The import functions are straightforward. A graphical interface lets users map external sources to the hub’s data model. The model is based on Siperian templates but customized as needed for each client. A key feature is that it keeps enough detail to reconstruct original input for audit and rollback purposes. Mapping itself is largely manual, though Siperian does have prebuilt maps for common source systems such as Siebel. Data is loaded from source systems in batch or near-real-time message queues using Web services or enterprise Java beans.
The imported data must be cleansed and matched. These are demanding specialties, so Siperian uses third-party software. Cleansing, such as ensuring postal codes match city and state names, can be handled by products such as Trillium or FirstLogic. For matching, which is more tightly linked with Siperian’s own processing, the vendor has integrated technology from Identity Systems (formerly Search Software America). Siperian provides its own graphical interface to let users review and resolve questionable matches.
Building the master customer record is Siperian’s core expertise. Users set up a “trust framework” of rules that determine which version of each data element to adopt. The rules generate a score for each element, based on its source, recency and syntax (completeness, format, appropriate characters, etc.). It also applies a decay rate that reflects how quickly different values are expected to change: for example, e-mail addresses decay much faster than names.
Scores are calculated separately for each data element. Users also can treat a set of elements as a block to avoid inconsistencies such as mixing the street name from one address with the city from another.
The rules are built during system implementation based on user judgments. Siperian does not provide formal statistical analysis of inputs or rule results. It does have a standard rule set for the pharmaceutical industry and is building sets for financial services and publishing.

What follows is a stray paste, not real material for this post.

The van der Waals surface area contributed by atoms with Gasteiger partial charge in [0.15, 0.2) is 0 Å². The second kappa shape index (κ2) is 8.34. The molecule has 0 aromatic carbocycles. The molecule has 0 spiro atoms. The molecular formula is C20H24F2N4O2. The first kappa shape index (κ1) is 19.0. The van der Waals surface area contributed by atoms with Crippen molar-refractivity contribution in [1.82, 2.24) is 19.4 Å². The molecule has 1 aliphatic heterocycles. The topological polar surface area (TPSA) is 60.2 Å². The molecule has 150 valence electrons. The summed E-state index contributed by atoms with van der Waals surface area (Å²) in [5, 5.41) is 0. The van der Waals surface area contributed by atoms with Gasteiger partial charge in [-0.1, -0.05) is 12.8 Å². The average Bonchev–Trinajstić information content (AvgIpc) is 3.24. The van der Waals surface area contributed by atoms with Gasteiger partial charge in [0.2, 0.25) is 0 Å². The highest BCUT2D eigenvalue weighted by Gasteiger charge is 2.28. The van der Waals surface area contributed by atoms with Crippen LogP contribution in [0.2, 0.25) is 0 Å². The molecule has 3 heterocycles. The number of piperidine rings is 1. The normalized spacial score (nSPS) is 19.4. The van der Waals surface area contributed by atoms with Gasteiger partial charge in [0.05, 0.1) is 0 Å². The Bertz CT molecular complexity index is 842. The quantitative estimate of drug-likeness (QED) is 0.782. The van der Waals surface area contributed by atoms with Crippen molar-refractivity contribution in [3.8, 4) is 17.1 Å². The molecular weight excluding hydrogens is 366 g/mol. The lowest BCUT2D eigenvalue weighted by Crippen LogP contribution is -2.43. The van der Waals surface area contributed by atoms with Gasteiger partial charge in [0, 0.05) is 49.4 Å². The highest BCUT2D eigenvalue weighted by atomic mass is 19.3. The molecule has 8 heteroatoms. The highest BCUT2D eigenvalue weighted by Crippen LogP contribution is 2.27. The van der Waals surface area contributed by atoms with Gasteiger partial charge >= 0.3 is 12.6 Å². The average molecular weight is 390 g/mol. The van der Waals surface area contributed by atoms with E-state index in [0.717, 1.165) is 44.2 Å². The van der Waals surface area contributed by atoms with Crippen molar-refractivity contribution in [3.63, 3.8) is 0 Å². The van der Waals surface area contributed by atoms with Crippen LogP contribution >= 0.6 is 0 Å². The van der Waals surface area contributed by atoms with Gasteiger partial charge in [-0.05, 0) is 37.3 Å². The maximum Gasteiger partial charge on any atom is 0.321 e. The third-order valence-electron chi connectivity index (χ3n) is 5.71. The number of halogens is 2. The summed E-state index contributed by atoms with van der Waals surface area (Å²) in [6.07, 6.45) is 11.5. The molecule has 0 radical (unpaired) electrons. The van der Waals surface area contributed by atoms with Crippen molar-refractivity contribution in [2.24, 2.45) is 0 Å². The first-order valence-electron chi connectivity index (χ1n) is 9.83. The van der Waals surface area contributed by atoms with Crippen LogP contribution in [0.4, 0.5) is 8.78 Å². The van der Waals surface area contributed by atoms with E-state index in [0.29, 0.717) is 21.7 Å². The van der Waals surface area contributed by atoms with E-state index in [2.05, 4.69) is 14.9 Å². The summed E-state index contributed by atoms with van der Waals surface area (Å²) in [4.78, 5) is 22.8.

Contents of the master customer record will change as new data appears. Siperian provides features to record these changes, trace the original source of each value and roll back to earlier versions if necessary.
The master customer record is stored in a conventional relational database table, usually Oracle. External systems can query the table directly or access it through Web services XML APIs or Java APIs. Siperian also can push changes to message queues where external systems can read them.
Siperian supplements Master Reference Manager with Hierarchy Manager. This links records in multiple, independent hierarchies imported from source data. Starting from a single record, users can navigate its hierarchies using the data steward interface. Other systems also can access the hierarchies via calls to Siperian APIs.
An integrated version of Activity Manager, due in early 2006, will transmit customer activity data from one source system to another. It will manage complex processes, such as creating a new account in one system when a transaction in a different system indicates it is required. Activity Manager will mix Siperian and third-party technology.
Siperian Hub runs on Unix, Linux or Windows servers and integrates with all major application servers. Pricing is based on project scope and complexity and ranges upward of $600,000 for a perpetual license. Siperian released its initial product in 2002 and has 18 clients for Siperian Hub.